With their food supply dwindling and having little wood left to them to light fires for warmth, the King at last read the doom that awaited him in the eyes of his foes below. The death of his only daughter by sickness and cold at last sapped the remaining strength of will out of him. Yet even then he refused to abdicate his throne. Celedorn had sought to convince his father of marshalling together what knights he still had with them and make a final grand stand against their enemies, folly though it may be. But Denethil had lost heart and was indeed growing weaker by the day. He refused his son but gave him leave to try and wreak whatever damage he could to their enemies ere the end.
Therefore Celedorn led a slender host of seventy knights upon horseback out the gates and down the eastward hill to confront Broggha’s army. The lord of the Hillmen watched as one silently amused at the display before him. But the final battle was a rout. The last of Denethil’s knights were thrown from their mounts and slain by the Hillmen. But Celedorn was taken alive by order of Broggha and was placed under heavy guard. Yet it was not so glorious an end for King Denethil and Halmedis, his Queen. Their lifeless bodies were later found upon their great bed in their private chamber, hand in hand. About them also lay overturned bowls of Yflwyd Juice – which was the liquidy substance obtained from crushing the pollen of the infamous Yflwyd Flower, found in the Rhudauran forest of the same name. It was known by all men of the wild to be a deadly poison when consumed. Thereafter Broggha and his retinue swarmed the castle and took possession of it, killing off the sickly and any remaining men inside it that they deemed a threat. What few women and children that still lived were either given to the captains of the Hillmen or sold off into slavery in the mountains.
Thus Broggha had at last achieved that which no other enemy of the Dunedain had done before him: the final termination of Elendil’s line in Rhudaur. Only Denethil’s son, Celedor, remained. For a long while Broggha knew not what to do with him and kept him locked in the dungeons of Cameth Brin. No uncorrupted men of the west remained in Rhudaur after the death of Denethil and Broggha thought it best to raise the boy in his own image, and so he did for at least a handful of years after Broggha’s usurpation of the throne. But at length it was believed that the Witch King in Angmar thought it unwise allow any son of a former Dunedain king to dwell within the bounds of Rhudaur, and Celedor was sent into the north where all tidings of him ceased and his ultimate fate unknown.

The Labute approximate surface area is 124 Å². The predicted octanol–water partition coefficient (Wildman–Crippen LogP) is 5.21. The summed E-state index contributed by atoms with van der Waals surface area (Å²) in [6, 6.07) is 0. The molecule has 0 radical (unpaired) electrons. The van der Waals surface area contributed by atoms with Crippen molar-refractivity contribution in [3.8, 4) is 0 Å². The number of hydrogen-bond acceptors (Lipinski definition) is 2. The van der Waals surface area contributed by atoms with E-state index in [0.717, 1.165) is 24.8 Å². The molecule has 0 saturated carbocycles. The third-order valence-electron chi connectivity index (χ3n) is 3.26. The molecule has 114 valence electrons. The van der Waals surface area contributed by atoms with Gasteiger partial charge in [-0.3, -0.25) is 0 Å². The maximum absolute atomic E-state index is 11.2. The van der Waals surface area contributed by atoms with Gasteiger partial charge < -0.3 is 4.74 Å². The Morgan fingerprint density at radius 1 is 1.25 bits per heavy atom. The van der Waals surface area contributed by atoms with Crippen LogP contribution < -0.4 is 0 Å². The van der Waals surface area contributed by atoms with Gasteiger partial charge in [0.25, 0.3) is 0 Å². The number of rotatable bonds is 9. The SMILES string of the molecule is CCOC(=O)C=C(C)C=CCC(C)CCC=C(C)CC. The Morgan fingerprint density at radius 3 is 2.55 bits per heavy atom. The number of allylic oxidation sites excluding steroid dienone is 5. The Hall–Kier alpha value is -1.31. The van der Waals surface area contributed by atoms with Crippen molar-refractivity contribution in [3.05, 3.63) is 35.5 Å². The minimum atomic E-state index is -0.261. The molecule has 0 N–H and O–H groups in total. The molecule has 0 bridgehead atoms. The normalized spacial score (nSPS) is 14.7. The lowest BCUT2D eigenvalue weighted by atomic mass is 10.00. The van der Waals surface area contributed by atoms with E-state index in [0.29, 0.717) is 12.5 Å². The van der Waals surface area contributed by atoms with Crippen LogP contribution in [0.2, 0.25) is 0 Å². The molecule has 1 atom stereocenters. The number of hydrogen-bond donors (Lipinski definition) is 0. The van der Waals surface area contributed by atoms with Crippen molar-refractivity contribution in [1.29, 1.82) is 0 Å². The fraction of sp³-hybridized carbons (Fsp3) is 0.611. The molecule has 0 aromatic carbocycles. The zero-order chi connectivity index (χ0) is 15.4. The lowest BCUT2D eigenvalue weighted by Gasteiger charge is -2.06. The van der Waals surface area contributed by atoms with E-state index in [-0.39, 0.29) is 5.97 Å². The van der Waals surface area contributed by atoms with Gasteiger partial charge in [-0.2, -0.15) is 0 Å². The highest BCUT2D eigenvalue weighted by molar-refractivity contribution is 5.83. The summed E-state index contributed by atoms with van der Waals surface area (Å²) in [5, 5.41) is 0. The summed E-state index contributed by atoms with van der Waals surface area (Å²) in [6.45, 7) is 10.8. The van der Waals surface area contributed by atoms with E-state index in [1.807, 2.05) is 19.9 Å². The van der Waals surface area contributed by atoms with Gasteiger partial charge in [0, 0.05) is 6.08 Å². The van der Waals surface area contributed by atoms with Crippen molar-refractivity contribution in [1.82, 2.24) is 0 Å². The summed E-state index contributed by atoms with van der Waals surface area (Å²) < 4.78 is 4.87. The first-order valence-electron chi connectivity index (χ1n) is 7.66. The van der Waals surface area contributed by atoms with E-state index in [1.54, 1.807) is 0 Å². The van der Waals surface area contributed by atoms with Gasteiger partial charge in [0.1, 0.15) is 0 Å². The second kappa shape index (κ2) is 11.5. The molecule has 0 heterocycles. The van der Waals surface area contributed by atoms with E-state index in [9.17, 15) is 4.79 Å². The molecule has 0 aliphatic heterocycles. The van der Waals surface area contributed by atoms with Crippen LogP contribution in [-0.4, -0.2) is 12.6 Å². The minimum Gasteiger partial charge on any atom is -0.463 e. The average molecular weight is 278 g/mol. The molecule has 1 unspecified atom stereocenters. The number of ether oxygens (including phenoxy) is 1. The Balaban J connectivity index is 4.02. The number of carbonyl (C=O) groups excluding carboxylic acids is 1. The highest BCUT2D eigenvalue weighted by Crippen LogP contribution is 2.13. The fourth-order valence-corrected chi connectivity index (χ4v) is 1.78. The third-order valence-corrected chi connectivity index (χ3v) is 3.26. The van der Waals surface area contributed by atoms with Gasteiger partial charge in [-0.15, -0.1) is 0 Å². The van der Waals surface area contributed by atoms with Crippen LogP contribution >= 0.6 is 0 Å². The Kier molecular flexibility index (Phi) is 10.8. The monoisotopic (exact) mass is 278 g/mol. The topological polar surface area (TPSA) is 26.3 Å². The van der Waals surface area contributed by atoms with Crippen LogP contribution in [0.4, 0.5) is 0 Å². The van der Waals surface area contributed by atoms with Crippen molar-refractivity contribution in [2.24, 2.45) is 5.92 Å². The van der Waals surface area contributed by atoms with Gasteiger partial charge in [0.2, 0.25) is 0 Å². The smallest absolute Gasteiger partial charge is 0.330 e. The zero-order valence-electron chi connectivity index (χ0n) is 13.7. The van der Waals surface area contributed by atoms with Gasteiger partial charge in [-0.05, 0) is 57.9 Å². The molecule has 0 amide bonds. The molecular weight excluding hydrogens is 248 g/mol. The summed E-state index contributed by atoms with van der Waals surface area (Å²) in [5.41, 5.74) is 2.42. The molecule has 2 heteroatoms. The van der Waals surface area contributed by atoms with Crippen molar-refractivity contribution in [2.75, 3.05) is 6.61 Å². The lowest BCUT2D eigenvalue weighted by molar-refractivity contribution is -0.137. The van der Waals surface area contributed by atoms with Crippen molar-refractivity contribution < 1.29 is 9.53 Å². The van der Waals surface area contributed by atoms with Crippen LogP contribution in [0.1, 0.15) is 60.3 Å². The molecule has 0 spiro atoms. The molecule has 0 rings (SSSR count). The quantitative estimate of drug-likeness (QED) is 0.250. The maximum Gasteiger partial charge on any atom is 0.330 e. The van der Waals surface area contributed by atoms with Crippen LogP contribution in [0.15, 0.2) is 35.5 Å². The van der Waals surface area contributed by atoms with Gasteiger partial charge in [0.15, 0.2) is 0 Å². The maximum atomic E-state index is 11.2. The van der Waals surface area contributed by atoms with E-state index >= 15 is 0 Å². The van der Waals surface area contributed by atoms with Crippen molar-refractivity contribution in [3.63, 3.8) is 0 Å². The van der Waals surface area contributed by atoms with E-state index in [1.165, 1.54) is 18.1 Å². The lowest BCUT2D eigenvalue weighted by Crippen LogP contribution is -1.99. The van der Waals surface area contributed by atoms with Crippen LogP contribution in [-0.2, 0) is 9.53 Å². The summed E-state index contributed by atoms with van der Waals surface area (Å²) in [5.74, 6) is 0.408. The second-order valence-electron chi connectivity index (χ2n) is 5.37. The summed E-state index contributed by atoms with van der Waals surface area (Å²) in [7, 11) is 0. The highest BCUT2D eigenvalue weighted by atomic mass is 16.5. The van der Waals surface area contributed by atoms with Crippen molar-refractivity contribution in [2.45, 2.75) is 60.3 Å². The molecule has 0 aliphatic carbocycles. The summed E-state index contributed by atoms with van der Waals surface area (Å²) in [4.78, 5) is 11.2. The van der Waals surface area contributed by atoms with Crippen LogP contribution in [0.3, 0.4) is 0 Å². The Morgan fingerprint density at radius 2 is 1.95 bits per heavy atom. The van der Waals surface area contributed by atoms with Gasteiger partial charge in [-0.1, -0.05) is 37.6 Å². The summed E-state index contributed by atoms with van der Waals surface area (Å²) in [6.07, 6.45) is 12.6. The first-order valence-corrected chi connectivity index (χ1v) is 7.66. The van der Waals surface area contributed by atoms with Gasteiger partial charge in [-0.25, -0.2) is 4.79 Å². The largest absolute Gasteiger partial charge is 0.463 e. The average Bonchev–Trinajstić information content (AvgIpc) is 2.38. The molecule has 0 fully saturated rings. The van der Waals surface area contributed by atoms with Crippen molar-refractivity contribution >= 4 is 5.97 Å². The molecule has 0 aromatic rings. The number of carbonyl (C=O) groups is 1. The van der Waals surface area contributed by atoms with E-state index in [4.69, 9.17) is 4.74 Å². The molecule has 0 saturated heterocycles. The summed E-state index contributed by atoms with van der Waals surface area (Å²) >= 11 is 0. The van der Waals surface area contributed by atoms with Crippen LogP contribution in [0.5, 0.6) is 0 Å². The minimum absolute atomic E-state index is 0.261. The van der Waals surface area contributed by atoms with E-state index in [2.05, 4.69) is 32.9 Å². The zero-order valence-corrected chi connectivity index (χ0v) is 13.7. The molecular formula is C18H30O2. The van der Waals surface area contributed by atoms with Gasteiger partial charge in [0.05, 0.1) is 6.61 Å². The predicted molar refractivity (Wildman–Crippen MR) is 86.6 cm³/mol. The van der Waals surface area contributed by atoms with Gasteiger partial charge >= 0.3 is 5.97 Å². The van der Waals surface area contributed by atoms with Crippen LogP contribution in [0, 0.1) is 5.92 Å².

Broggha quickly established a new order of things in Cameth Brin. He appointed new councilmen to serve under him and carry out his orders and a fresh team of personal bodyguards consisting of various Hillmen and men from Angmar, and they followed him wherever he went. He ordered that new construction be undertaken on a road that would connect Cameth Brin to Angmar in the far north, the length of which ran through the barren foothills of the Misty Mountains, out of view from the prying eyes of the Dunedain to the west. But the eagles of the Hithaeglir were aware of them and soon reported what they saw to the Noldorin elves, who in turn passed on the information to King Argeleb of Arthedain. Then the king would have launched an invasion of Rhudaur straightaway but his forces were then focused in the north of his realm where the orcs of Angmar fell upon the men of the marches in heavy numbers. Therefore Argeleb was forced to brood and to bide his time. Word of the fall of Denethil and the usurpation of his crown by the Hillmen was sent south into Cardolan where King Tarandil received them with indifference. He was glad indeed to see Denethil removed from power but would not send his army into Arthedain to aid in a war against an enemy that was sure to devour itself in time, for the Hillmen, he claimed, “were wont to engage in as much in-fighting amongst themselves as a pack of wild orcs, and indeed they are not too far off removed from them in their ways of wickedness and treachery. Sit, therefore, lord Argeleb, and wait and watch a while. They will soon turn to murdering their own kin and the reign of this so-called ‘warlord’ will be short-lived. Then Rhudaur shall trouble Arnor no more!” But Argeleb replied in turn that Tarandil was lacking in wisdom if he deemed that Angmar was not the real power behind the scenes. Furthermore, Arthedain claimed that Cardolan would surely be the next target of Angmar’s wrath if the warlord of Rhudaur was allowed to remain on the throne of Rhudaur, for, as Argeleb reasoned, “Arthedain is still too strong to vie with at present, as is well known to our enemies. They shall look south ere they look west, though I forebode that ill shall come to me ere to you, lord Tarandil.” Yet to this Tarandil gave no reply, for the king of Cardolan at last succumbed to an illness that had plagued him for years, and in the early months of the year 1335 the king died. So ended the long reign of Tarandil, son of Mirien the Queen, a reign which had lasted for two and forty years. Therefore it was left to his son to contend with the rising power of the north during the turbulent years that lay ahead – and it is those years in particular that our tale concerns us…